FOR the second time in less than six months, Sarawak Chief Minister Tan Sri Adenan Satem assured the Chinese in the state they belong where they are, have a legitimate right to that belonging, and merit a role in deepening the bond through stronger participation in the state’s governance. Terrence Netto of The Malay Mail writes:
In September last year, Adenan, who took over from Tun Abdul Taib Mahmud as chief minister earlier in the year, told a convention of the Sarawak United People’s Party (SUPP) that he rejected any attempt to label the community as pendatang, the term Malay chauvinists use to estrange nonMalays from the land of their birth, loyalty and toil. On that occasion he used “crap” four times to convey his disdain for the arguments used to justify the application of the label to the Chinese.
This time round, in extending Lunar New Year greetings, Adenan elaborated on the case for Chinese legitimacy in contravention to attempts to label them as aliens. He adverted to their role in
business and economic develop ment, which he said were crucial to the development of the state. He thanked the business community for its role in building the state’s economy.
Essentially, his remarks were the same as those he aired at the SUPP convention several months before, only this time he was keen to emphasise the community’s role in the political development
of the state. He said this role was critical to building consensus, to forging cooperation, and to fostering the give and take spirit that under pinned coalition politics in the state.
This second Adenan paean to the contributions of Sarawakian Chinese has come at a time when Chinese in the peninsula were riled by the remarks of a Cabinet minister who blame some al legedly obstinate Chinese traders for what he said were unjustifiably high prices of goods after the plunge in fuel prices that should have lowered them.
The minister’s remarks caused a furore because he implied that Malay consumers were victims of gouging by Chinese traders and that the former should wake by boycotting their exploiters. The remarks were irresponsible and led to rounds of accusation and counteraccusation and de mands for retraction and apology, the usual ritual that follows hard upon the airing of incendiary
comments by someone of standing in society. Though this controversy did not involve people and personalities in Sarawak, it must have drawn the attention of citizens there, which was why Adenan’s New Year’s remarks that lauded the contributions of Sarawakian Chinese would have come as balm on the lacerated feelings of that community, whether resident in the state or in peninsular Malaysia. Listeners, in particular, would
have been heartened by Adenan’s decrying of the divide and rule tactics employed by some of his fellow Barisan Nasional leaders when he gave the assurance that the state rejected this approach to
governance. James Masing, president of Parti Rakyat Sarawak, a member of the ruling state BN coalition, in endorsing Adenan’s remarks, placed matters in mollifying per
spective by saying; “Most of us in Malaysia are pendatang, except perhaps for the orang asli of Malaya or the Penans of Sarawak, who may have been here for hundreds of years.”
“The Malays, the Indians, Chinese, Dayaks and Kadazans were at some point in history immi grants to Malaysia.” No doubt, Masing’s comments would have drawn the broad con currence of not only Sarawakians but also other Malaysians, save= supremacists of race and religion. Although suspected to be a small band, the latter enjoy a vocal power disproportionate to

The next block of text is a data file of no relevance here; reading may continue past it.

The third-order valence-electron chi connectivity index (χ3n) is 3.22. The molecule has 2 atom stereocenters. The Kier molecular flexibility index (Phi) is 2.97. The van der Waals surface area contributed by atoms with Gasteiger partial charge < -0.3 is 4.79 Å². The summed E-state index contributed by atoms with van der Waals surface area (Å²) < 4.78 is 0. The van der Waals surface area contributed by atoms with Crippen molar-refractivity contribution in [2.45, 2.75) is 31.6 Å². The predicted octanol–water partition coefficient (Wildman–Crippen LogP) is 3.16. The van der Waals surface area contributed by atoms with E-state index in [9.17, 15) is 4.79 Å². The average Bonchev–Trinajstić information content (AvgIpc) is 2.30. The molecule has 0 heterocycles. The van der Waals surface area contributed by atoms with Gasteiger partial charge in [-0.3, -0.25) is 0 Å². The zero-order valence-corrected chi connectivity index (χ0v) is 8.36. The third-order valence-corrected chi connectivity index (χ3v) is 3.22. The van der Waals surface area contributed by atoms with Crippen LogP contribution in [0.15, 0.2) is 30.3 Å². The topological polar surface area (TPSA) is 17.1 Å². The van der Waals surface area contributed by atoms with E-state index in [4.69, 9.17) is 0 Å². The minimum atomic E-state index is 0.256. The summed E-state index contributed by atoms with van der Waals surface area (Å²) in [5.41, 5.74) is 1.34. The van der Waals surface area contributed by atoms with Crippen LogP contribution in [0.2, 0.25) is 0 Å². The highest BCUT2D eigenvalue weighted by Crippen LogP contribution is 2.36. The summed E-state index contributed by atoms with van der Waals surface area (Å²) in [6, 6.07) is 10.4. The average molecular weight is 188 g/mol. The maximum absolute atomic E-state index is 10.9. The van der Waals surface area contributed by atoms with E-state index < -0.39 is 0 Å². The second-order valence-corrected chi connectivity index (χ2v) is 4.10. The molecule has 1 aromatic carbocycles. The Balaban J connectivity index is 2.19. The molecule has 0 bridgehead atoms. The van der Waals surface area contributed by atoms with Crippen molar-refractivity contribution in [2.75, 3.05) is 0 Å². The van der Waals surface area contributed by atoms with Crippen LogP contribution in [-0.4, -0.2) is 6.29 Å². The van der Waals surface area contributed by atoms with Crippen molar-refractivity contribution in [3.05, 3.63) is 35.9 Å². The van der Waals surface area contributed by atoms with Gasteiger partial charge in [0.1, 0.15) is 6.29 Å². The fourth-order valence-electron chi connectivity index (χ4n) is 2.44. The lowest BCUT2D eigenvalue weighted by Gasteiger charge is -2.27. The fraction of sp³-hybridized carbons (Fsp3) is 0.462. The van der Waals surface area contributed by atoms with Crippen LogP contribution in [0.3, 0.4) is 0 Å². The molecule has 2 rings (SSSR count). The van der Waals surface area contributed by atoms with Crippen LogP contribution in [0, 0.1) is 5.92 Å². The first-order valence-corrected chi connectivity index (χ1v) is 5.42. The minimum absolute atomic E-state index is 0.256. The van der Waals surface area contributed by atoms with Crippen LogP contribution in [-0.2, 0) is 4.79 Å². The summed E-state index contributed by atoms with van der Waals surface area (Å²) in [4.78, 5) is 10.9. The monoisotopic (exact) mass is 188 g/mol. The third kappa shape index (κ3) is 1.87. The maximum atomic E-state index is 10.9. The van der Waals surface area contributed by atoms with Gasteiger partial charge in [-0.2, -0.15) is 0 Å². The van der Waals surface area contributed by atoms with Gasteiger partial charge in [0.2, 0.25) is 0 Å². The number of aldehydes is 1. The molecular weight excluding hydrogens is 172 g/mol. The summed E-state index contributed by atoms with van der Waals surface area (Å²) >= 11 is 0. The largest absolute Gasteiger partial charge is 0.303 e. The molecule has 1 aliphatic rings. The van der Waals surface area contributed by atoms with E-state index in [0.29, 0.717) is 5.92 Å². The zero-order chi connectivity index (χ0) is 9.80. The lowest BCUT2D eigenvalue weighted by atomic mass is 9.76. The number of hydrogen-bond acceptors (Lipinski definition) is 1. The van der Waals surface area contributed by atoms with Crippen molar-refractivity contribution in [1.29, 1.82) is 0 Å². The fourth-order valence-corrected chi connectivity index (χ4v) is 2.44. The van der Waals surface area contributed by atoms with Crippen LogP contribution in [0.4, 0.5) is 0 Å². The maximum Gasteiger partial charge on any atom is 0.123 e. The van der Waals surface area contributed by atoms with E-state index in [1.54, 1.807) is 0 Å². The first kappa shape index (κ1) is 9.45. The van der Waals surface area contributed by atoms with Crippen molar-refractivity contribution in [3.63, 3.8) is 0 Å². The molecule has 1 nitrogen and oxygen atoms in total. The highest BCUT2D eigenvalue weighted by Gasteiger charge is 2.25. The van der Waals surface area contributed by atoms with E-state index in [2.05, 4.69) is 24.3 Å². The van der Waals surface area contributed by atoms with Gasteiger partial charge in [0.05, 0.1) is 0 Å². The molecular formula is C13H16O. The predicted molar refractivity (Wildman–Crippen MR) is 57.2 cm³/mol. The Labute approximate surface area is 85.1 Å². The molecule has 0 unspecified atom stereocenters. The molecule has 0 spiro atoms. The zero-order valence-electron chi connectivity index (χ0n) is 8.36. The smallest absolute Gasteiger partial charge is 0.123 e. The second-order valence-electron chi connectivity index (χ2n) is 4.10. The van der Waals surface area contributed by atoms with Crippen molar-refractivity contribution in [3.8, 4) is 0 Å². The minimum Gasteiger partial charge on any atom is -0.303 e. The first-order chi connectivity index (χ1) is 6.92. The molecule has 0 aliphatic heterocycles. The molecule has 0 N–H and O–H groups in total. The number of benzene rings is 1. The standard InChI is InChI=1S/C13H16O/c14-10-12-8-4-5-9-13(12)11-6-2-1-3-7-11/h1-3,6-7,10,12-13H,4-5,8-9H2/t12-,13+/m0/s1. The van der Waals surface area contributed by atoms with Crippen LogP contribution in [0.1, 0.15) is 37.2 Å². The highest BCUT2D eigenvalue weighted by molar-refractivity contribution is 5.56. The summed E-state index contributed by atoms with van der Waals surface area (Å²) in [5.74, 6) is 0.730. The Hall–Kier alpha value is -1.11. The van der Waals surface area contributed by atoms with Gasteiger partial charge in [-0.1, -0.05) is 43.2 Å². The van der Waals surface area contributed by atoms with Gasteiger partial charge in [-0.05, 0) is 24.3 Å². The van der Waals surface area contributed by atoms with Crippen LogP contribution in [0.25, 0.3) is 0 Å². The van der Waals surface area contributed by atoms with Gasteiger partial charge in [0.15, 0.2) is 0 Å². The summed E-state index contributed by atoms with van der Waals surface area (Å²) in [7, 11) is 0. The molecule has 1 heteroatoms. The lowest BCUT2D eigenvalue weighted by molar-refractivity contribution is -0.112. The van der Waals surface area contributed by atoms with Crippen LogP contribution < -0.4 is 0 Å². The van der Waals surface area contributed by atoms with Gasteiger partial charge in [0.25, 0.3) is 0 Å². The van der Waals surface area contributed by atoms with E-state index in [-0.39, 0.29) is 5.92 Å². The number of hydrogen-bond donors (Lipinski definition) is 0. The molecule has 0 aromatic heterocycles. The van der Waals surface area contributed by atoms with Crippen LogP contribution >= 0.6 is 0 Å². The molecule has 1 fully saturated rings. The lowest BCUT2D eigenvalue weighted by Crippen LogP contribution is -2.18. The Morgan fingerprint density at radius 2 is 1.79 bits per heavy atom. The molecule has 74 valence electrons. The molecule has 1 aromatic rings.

their numbers. Latterly, they have been rocked back on their heels by the emergence of moderates who have decided to speak out in support of the policies and positions that
are associated with what is called “Middle Malaysia”, a term coming into vogue because it is a catchall phrase for viewpoints and practises that Malaysians have come to recognise as, well, Malaysian.
Earlier this month, when it was the 112th birth anniversary of the country’s founding father, Tunku Abdul Rahman, proponents of the Middle Malaysia perspectives availed themselves of the opportunity to reminisce about the Tunku and sought to vivify his dormant legacy of a multiracial and multireligious Malaysia. It was an exercise in nostalgia, useful at getting Malaysians of advanced middle age to raise a furtive finger to flick away a teardrop of remembrance of those times in the 60s when the country was in the charge of the “happiest prime minister in the world”, which the Tunku claimed he was.
Not many know that on his last visit to Sarawak a couple of years before his death in December 1990, the Tunku, enthused by the evident ease the people exhibited towards their ethnic and religious diversity, said Sarawak was a model for the Malaysian experiment in peaceful pluralism.
By the time of his visit, the Tunku’s fondest hopes for his country were beginning to look not only tattered and frayed at the edges, but also coming unstuck at the centre. This was probably why he
viewed the visit as tonic for his flagging spirits and his vision for the larger nation and pronounced Sarawak a model of what he had in mind when he midwifed the birth of the nation in 1957 and its enlargement in 1963 when it be came Malaysia.
Today, the prevalent peaceful pluralism of the state makes it a lonely outpost in a country straitened by the twin bugbears of race and religion. ‘ Adenan and his cohorts deserve’ bouquets for their effort in sustaining the Tunku’s vision.
Source; The Malay Mail